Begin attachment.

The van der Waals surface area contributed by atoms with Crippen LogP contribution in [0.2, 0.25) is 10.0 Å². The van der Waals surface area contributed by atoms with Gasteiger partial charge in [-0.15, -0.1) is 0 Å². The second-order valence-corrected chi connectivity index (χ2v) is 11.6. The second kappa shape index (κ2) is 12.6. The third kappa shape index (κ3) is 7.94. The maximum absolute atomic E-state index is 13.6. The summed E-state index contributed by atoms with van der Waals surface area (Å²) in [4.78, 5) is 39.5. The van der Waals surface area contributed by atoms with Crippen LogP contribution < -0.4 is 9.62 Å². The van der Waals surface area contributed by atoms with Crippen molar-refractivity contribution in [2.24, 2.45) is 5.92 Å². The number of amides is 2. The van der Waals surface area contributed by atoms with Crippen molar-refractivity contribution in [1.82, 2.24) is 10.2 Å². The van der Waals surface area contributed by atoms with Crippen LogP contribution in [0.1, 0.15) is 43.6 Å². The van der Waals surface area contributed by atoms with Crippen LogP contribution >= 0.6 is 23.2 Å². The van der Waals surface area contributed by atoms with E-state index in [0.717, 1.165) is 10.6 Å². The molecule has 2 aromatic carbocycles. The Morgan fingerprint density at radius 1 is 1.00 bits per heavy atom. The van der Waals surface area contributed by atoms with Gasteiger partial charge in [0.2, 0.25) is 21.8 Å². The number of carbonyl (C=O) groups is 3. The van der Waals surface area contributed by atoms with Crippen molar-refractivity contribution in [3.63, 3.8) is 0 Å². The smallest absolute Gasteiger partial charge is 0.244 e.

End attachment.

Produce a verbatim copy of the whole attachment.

The van der Waals surface area contributed by atoms with Crippen LogP contribution in [0.2, 0.25) is 10.0 Å². The van der Waals surface area contributed by atoms with Gasteiger partial charge in [-0.15, -0.1) is 0 Å². The second-order valence-corrected chi connectivity index (χ2v) is 11.6. The second kappa shape index (κ2) is 12.6. The third kappa shape index (κ3) is 7.94. The maximum absolute atomic E-state index is 13.6. The summed E-state index contributed by atoms with van der Waals surface area (Å²) in [4.78, 5) is 39.5. The van der Waals surface area contributed by atoms with Crippen LogP contribution < -0.4 is 9.62 Å². The van der Waals surface area contributed by atoms with Crippen molar-refractivity contribution in [2.24, 2.45) is 5.92 Å². The number of amides is 2. The van der Waals surface area contributed by atoms with Crippen molar-refractivity contribution in [1.82, 2.24) is 10.2 Å². The van der Waals surface area contributed by atoms with Crippen LogP contribution in [0.1, 0.15) is 43.6 Å². The van der Waals surface area contributed by atoms with Crippen LogP contribution >= 0.6 is 23.2 Å². The van der Waals surface area contributed by atoms with E-state index in [0.717, 1.165) is 10.6 Å². The molecule has 2 aromatic carbocycles. The Morgan fingerprint density at radius 1 is 1.00 bits per heavy atom. The van der Waals surface area contributed by atoms with Gasteiger partial charge in [0.2, 0.25) is 21.8 Å². The number of carbonyl (C=O) groups is 3. The van der Waals surface area contributed by atoms with Crippen molar-refractivity contribution in [3.63, 3.8) is 0 Å². The smallest absolute Gasteiger partial charge is 0.244 e.